We're accustomed to seeing some gamesmanship when automakers reveal their monthly sales figures, but this month, the spinning was unusually intense. The take-away, though, may not be good for those in the market for a new car.Many are pointing out that they beat last June's sales figures, and year-over-year sales are a normal comparison point in the auto industry -- but last June was one of the worst months the auto industry has seen in decades. General Motors and Chrysler had filed for bankruptcy, nervous Americans were sitting out of the market, and Congress hadn't yet launched the Cash for Clunkers program.
So yes, they're trumpeting the fact that they beat last June's figures. But last June's figures weren't exactly a high bar to clear.
Compare this June to May, however, and the news doesn't look as good. The Big Three all saw sales drop between 12 and 13 percent. Toyota's sales fell by 14 percent. Honda slipped by nine percent. Nissan? A jaw-dropping 23 percent freefall. Only Hyundai bucked the trend, with a 4 percent increase.
Yet, automakers don't seem to be offering aggressive new incentives to trigger a sales boost. They actually spent less on incentives in June than in May. There isn't an across-the-board trend in incentives. Jesse Toprak, Vice President of Industry Trends and Insights at TrueCar.com explains, "While overall incentive spending was down in June from a year ago, certain brands have actually increased incentives, such as Ford, GM, Honda and Toyota."They aren't discounting the most desirable cars, though. Toprak explains, "Manufacturers have become much better at optimizing their incentive programs -- figuring out just how much they need to spend for each model, what type of incentive, etc." They're less likely to offer heavy discounts on cars that are selling well this month.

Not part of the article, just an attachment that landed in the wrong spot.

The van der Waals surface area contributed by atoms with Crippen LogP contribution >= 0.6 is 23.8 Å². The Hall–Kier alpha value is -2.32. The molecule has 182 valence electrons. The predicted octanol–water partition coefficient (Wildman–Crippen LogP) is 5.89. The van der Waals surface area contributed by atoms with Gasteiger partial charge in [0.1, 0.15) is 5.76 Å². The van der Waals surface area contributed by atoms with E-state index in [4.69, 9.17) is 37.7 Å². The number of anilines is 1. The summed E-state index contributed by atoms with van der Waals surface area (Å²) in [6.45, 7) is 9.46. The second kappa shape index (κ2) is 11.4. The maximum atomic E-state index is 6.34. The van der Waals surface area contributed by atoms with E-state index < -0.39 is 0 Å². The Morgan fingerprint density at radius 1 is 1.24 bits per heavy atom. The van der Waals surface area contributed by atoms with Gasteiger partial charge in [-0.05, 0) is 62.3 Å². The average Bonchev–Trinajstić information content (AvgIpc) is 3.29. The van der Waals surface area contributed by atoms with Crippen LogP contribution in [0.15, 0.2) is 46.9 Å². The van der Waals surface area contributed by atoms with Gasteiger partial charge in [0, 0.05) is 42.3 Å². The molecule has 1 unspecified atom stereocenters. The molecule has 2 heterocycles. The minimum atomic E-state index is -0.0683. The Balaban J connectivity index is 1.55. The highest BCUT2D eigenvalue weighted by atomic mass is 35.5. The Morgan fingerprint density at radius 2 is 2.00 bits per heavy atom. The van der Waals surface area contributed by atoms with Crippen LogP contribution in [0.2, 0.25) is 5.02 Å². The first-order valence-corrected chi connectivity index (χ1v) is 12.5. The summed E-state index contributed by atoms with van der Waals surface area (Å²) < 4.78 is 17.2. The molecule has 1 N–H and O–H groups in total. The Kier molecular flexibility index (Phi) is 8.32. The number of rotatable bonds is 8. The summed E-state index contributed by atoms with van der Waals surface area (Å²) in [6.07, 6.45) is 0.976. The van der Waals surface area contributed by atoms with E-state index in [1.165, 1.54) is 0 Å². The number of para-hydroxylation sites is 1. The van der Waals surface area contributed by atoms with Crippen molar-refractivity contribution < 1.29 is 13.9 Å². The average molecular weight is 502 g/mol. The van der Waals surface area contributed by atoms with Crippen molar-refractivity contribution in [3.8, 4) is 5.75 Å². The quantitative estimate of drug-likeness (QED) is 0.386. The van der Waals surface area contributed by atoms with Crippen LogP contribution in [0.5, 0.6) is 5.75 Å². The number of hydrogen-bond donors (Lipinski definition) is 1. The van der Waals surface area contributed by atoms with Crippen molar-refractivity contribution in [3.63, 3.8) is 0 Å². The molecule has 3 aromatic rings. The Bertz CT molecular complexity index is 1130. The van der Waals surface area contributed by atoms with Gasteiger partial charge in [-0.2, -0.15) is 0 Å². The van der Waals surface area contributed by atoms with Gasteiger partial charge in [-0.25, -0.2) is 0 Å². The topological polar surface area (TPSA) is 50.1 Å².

They're not forced to discount as heavily, he explains, because they're managing inventories better now than at the start of the recession. "Most automakers have dramatically cut down their production in the last couple of years to better match their inventory levels to actual market demand," Toprak notes.
It isn't all bad news for those who need a new car now. Toprak says, "The months of July and August are actually some of the best times to buy, especially the 2010 model year vehicles, as we get a good combination of big discounts as well as a good selection of vehicles." If you wait too late in the summer, "current model year vehicles become sparse...so if you're picky about the color or the option combination of the vehicle you'd like to buy, we advise not waiting too long."